Study: Gun deaths have risen in Florida since passage of 'Stand Your Ground'

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George Zimmerman, the man acquitted of second-degree murder in the shooting death of Trayvon Martin in 2013. The “stand your ground” law was not invoked during Zimmerman’s trial, but a juror said later that it had an impact on the jury’s decision. (Photo: Associated Press)

Shooting deaths have increased in Florida in the years since the state’s “Stand Your Ground” law was passed, that’s according to a new study released earlier this month.

Researchers published the findings in the JAMA Internal Medicine medical journal. The study sought to answer the following question: “Did the implementation of Florida’s ‘stand your ground’ self-defense law have an impact on homicide and homicide by firearm between 2005 and 2014?”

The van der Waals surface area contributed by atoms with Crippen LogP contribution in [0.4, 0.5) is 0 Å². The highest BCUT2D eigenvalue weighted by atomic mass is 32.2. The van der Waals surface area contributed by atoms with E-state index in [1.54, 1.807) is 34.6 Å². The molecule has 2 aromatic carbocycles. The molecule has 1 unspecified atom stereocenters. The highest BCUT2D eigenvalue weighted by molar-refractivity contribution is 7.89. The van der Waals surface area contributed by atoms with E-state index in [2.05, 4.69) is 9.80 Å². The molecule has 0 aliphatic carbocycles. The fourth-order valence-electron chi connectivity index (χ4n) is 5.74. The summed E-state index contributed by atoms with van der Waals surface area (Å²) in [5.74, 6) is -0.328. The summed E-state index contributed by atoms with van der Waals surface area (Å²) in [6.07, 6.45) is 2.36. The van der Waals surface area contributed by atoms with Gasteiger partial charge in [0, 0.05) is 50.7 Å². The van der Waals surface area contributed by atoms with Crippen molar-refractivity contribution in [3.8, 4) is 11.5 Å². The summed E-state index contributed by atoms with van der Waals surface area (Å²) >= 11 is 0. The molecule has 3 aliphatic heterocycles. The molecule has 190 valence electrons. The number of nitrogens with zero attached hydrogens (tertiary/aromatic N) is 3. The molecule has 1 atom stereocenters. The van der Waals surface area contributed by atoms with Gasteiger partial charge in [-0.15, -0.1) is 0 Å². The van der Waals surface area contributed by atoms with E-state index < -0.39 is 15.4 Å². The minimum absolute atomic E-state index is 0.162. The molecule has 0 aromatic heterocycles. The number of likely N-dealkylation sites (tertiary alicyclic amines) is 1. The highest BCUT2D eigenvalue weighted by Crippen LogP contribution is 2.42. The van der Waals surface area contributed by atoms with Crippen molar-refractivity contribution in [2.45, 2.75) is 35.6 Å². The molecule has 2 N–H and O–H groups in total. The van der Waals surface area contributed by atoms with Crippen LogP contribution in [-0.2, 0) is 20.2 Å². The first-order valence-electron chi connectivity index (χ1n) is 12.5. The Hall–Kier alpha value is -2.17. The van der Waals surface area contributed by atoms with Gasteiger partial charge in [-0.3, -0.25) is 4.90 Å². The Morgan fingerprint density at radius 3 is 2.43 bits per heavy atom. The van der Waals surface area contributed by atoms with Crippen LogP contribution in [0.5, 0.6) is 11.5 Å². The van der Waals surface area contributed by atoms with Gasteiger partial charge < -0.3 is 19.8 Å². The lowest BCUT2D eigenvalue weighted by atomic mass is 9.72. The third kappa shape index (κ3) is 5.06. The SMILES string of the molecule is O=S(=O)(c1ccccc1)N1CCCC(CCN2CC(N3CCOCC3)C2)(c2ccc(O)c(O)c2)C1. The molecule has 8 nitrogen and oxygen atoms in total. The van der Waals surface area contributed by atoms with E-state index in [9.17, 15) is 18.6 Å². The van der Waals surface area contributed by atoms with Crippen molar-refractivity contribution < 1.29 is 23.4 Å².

Their answer? Yes.

“We found that the implementation of Florida’s stand your ground law was associated with a 24.4% increase in homicide and a 31.6% increase in firearm-related homicide.”

Researchers looked at the monthly rates of homicide and homicide by firearm instances in Florida from 1999 to 2014 using data from the Centers for Disease Control and Prevention. They used data from comparison states that don’t have a “stand your ground law,” as well as control outcomes (suicide numbers). The law took effect in Florida on Oct. 1, 2005, and that was the time-stamp used to determine homicides before and after the change.

“The implementation of Florida’s stand your ground self-defense law was associated with a significant increase in homicides and homicides by firearm but no change in rates of suicide or suicide by firearm,” read the study’s conclusion.

The law saw nationwide coverage in 2013 when George Zimmerman was acquitted of second-degree murder and manslaughter in the shooting death of Trayvon Martin. The law wasn’t invoked by the defense, but a juror told CNN’s Anderson Cooper that it had an impact on the jury’s “not guilty'” verdict.

According to Fox News, the National Rifle Association is credited with pushing for the “stand your ground” law in about two dozen statehouses from 2005 to 2011.

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